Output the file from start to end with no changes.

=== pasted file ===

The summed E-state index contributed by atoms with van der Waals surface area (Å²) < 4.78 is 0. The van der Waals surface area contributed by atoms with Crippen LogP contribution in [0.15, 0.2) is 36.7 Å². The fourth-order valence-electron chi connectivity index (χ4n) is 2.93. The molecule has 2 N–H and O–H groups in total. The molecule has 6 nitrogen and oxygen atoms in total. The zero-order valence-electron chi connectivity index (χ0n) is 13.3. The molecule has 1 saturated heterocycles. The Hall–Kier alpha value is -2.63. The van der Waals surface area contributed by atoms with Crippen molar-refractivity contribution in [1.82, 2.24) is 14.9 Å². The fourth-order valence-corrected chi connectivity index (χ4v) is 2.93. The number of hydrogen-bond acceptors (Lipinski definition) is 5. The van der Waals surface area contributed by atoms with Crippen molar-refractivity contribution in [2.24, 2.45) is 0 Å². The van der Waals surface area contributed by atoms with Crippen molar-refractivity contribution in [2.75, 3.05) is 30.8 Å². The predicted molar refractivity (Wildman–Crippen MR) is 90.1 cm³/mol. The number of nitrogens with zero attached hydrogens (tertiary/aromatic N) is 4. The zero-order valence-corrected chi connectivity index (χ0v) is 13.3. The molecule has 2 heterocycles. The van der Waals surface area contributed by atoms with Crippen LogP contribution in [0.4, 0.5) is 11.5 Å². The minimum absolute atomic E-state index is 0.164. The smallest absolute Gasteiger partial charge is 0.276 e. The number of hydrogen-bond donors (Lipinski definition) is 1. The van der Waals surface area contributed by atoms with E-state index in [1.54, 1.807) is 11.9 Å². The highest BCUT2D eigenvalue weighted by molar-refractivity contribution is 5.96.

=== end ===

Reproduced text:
The summed E-state index contributed by atoms with van der Waals surface area (Å²) < 4.78 is 0. The van der Waals surface area contributed by atoms with Crippen LogP contribution in [0.15, 0.2) is 36.7 Å². The fourth-order valence-electron chi connectivity index (χ4n) is 2.93. The molecule has 2 N–H and O–H groups in total. The molecule has 6 nitrogen and oxygen atoms in total. The zero-order valence-electron chi connectivity index (χ0n) is 13.3. The molecule has 1 saturated heterocycles. The Hall–Kier alpha value is -2.63. The van der Waals surface area contributed by atoms with Crippen molar-refractivity contribution in [1.82, 2.24) is 14.9 Å². The fourth-order valence-corrected chi connectivity index (χ4v) is 2.93. The number of hydrogen-bond acceptors (Lipinski definition) is 5. The van der Waals surface area contributed by atoms with Crippen molar-refractivity contribution in [2.24, 2.45) is 0 Å². The van der Waals surface area contributed by atoms with Crippen molar-refractivity contribution in [2.75, 3.05) is 30.8 Å². The predicted molar refractivity (Wildman–Crippen MR) is 90.1 cm³/mol. The number of nitrogens with zero attached hydrogens (tertiary/aromatic N) is 4. The zero-order valence-corrected chi connectivity index (χ0v) is 13.3. The molecule has 2 heterocycles. The van der Waals surface area contributed by atoms with Crippen LogP contribution in [0.4, 0.5) is 11.5 Å². The minimum absolute atomic E-state index is 0.164. The smallest absolute Gasteiger partial charge is 0.276 e. The number of hydrogen-bond donors (Lipinski definition) is 1. The van der Waals surface area contributed by atoms with E-state index in [1.54, 1.807) is 11.9 Å². The highest BCUT2D eigenvalue weighted by molar-refractivity contribution is 5.96.